This level guide doesn’t coincide exactly with the general leveling guide on this site, so the two may not exactly match up. There was significantly more time and math used in creating the XPNAVI than the original level guide here, so this should be the most accurate. And while this site’s level guide goes up to 99, XPNAVI currently only goes up to 65, since past this level you probably wouldn’t be using it anyway, and the variables get a little out of control. I may eventually update this to 99 as I work this out.
3. Experience Guide
This is the monthly chart that covers on a daily basis every possible form of Japanese studying that you could possibly be doing. Each element is given a point value modifier depending on its effectiveness, difficulty, and time efficiency. Every day you insert numbers depending on your progress, use the modifiers, and calculate your daily experience points and your new total experience. Then you glance over to the leveling guide and add your continuing or newly reached level.
Adding the numbers is a fairly easy process that should take no more than a few minutes of minimal effort.
Paper Option (Manual)
I know what you may be thinking. This version is not a program. It is not an app. It is an old fashioned Word File, with the ability to print it out and write on it with an ancient pen or pencil (possibly colored?!) It’s 2013. Why did I decide to go this route?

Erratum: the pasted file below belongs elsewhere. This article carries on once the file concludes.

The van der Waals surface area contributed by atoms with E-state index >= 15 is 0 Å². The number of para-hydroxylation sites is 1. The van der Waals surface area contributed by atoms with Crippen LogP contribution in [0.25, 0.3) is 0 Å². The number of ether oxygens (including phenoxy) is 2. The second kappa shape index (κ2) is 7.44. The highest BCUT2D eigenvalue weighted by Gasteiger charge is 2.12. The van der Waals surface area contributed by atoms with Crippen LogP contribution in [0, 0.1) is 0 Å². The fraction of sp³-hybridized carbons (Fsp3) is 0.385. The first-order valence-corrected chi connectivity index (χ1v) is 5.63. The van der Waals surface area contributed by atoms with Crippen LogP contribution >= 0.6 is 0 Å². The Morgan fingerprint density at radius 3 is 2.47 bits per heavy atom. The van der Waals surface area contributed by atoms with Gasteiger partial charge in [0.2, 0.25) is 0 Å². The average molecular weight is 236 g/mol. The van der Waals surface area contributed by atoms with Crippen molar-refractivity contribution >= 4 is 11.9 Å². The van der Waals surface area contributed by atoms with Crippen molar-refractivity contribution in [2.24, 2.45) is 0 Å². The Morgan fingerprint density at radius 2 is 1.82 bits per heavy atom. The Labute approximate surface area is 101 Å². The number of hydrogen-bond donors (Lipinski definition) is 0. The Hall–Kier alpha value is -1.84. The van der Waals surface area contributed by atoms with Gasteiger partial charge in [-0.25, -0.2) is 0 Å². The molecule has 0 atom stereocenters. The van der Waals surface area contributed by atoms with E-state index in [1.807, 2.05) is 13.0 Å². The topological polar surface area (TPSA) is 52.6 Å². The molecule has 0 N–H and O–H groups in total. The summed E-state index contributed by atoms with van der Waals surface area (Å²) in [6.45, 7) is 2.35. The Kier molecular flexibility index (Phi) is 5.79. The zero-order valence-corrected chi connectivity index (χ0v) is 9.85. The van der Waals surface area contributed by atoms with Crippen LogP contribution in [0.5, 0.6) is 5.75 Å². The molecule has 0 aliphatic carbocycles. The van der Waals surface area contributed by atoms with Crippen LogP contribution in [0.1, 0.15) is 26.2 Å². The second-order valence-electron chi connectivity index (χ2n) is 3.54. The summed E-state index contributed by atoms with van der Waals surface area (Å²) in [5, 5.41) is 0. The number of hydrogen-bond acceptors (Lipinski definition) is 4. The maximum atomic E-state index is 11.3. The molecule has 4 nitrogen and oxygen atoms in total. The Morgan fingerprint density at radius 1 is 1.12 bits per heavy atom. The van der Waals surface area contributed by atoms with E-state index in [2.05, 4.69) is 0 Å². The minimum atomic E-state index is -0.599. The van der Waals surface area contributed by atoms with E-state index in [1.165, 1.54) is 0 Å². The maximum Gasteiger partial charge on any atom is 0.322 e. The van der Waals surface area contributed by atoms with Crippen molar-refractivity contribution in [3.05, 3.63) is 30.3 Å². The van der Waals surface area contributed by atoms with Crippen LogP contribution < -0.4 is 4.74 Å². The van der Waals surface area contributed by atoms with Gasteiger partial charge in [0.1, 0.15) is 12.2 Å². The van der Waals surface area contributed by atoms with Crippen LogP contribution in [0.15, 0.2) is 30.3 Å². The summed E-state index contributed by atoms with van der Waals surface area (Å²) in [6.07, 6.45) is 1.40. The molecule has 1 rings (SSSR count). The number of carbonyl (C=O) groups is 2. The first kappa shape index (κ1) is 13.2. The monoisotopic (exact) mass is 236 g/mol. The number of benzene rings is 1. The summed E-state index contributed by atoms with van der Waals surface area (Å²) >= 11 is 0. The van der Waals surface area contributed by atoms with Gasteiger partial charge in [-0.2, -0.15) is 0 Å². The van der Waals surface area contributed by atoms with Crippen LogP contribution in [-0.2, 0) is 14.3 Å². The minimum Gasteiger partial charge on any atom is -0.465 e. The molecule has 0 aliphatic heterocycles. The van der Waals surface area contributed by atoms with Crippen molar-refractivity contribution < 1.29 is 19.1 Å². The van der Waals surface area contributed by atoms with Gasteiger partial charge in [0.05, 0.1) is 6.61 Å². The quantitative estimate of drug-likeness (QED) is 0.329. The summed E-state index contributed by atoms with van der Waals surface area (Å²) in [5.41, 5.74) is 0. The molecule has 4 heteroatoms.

– The more in your face the XPNAVI is, the more you can’t leave it alone. Leave it blank, and it will taunt you. It won’t let you get away with ignoring it. Spread out the monthly sheets in your room to keep track of your progress. Plaster them on your wall if you want. Staple them together to quickly thumb through where you have been and where you are going.
– It’s easier to view on a full sheet of paper than on a small mobile screen
– The time difference to manually input numbers is so minimal on your part, but allowed the XPNAVI to be created quicker for you and with less resources required. All you are doing is adding a few numbers, multiplying a few more, and then adding them at the end.
– If you don’t like the pen/pencil concept, you can easily just do everything from within the word file without ever printing anything out, as the input is set up just for that. Just enter the numbers with your keyboard, do the simple math, and rock on. You can then even make it your desktop background . . .
*New* Program Option (Automated)